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Witness Preparation Archive
by Andrew LuttrellPosted on December 16, 2016 | 2 CommentsHere's one of those litigation advocacy secrets that we need to keep just between us.
Expressing Anger Increases Male Jurors’ Influence, but Decreases Female Jurors’ Influence, During Mock Jury Deliberationsby Jessica Salerno, Ph.D. and Liana Peter-Hagene, MA and Justin Sanchez, BAPosted on October 13, 2016 | 3 CommentsIn her autobiography, Justice Sonia Sotomayor highlights emotion expression as a powerful persuasion tool—an argument that dates back to the 4th century B.C.E. (Aristotle, Rhetoric). Yet, expressing emotion has not always served her well. Her minority dissent from the Supreme Court’s decision to uphold Michigan’s affirmative action ban (Schuette v. […]
by Lorie Hood, M.S.Posted on September 15, 2016 | 1 CommentOne of the biggest challenges lawyers face is witness examination. You know your job, you have done the preparation and yet, somehow, at some point, your witness seems to transform right in front of your eyes. You know the story. Witness “X” has presented in your office as thoughtful, credible, […]
Juror Perceptions of Women as Expert Witnesses: Suggestions for the Effects of Testimony Complexity, Gender-Intrusive Questioning, and Perceived Credibilityby Brittany P. BatePosted on June 20, 2016 | 1 CommentThe use of expert witnesses has become commonplace within legal proceedings. As a result, research regarding how jurors perceive expert testimony has become of increasing importance. A variety of variables can influence juror perceptions of expert testimony, ranging from content-related variables (e.g., quality of the testimony, complexity of the testimony) […]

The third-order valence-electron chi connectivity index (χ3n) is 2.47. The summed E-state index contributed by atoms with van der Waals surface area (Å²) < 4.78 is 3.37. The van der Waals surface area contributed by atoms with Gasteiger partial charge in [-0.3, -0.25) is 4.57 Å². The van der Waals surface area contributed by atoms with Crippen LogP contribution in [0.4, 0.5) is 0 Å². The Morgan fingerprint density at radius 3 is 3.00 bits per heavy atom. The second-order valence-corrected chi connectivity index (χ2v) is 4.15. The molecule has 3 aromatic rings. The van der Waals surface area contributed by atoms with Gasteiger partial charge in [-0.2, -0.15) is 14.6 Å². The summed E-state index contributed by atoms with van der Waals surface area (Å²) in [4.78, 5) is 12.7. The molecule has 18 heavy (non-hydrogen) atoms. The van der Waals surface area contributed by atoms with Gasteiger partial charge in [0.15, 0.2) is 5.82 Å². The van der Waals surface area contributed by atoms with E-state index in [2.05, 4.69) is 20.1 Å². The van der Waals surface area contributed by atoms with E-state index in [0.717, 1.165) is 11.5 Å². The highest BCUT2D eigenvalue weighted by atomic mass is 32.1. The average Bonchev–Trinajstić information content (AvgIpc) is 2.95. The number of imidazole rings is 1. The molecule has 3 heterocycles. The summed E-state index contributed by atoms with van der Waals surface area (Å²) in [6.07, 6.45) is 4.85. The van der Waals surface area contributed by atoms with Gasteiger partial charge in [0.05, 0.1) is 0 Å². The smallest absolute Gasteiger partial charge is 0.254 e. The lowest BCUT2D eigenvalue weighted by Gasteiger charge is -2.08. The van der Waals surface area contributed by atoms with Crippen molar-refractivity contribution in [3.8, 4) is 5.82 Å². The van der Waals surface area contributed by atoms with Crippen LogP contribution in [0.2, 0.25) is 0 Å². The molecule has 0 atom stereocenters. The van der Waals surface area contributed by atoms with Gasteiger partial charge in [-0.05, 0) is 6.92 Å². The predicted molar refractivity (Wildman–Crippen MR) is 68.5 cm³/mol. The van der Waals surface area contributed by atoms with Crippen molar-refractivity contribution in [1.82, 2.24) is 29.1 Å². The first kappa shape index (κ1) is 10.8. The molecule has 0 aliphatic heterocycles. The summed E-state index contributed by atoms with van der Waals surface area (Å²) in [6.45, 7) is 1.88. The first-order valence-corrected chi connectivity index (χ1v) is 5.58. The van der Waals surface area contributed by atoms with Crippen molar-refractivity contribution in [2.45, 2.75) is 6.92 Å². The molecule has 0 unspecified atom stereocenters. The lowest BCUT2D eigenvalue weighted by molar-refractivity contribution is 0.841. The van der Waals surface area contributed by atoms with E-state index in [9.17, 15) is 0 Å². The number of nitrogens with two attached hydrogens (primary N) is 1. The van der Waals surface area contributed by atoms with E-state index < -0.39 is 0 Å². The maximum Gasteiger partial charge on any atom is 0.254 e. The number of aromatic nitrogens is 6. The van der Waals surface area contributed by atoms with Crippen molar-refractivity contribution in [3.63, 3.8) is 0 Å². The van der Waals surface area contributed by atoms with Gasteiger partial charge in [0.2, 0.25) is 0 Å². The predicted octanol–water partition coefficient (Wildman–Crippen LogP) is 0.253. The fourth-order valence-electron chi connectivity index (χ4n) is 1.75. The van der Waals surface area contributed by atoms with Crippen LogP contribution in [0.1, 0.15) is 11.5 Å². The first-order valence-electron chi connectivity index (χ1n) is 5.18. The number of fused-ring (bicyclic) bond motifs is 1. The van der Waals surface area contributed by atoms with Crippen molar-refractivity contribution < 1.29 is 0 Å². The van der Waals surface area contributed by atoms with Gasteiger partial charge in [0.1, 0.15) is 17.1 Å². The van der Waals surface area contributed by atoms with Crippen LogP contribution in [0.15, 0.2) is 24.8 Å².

by Alyssa Tedder-King, M.S. and Katie Czyz, M.A.Posted on April 25, 2016 | 3 CommentsWorking with expert witnesses can be difficult for even the most seasoned attorneys and trial consultants. Oftentimes, egos and expertise can get in the way of an expert’s ability to deliver persuasive testimony, requiring attorneys and trial consultants to be creative when developing solutions that fit both the problem and […]
by Merrie Jo Pitera, Ph.D.Posted on April 20, 2016 | 3 CommentsIt comes as no surprise that when a witness is perceived as being credible, his or her messages will be more persuasive to the jury. Much academic research has been conducted to determine the primary characteristics that measure credibility. There has even been a scale developed to measure the perceived […]
by Adele Mantiply and Michelle A. Jones and Stanley L. Brodsky, Ph.D.Posted on December 1, 2015 | No CommentsSchadenfreude, the experience of taking pleasure from the distress of another, is often in the courtroom. While schadenfreude might be a natural and understandable reaction to the contentious and possibly emotional environment of a courtroom, these researchers also address whether it can lead to harmful effects, and end by discussing ways to examine this phenomenon empirically.
by Alexis Forbes, Ph.D. and Will Rountree, J.D., Ph.D.Posted on December 1, 2015 | 1 CommentAs the litigation environment continues to evolve, we need to prepare witnesses for whom English is not a first language and those with limited English proficiency (LEP). Here, two trial consultants walk us through the issues inherent in witness preparation when your witness is not proficient in English and give strategies for sensitivity and success in witness preparation with LEP witnesses.
by Adam Benforado, J.D.Posted on August 28, 2015 | 1 CommentDo trial consultants spell the end of justice? Or the other way around? Or, perhaps, somewhere in the middle?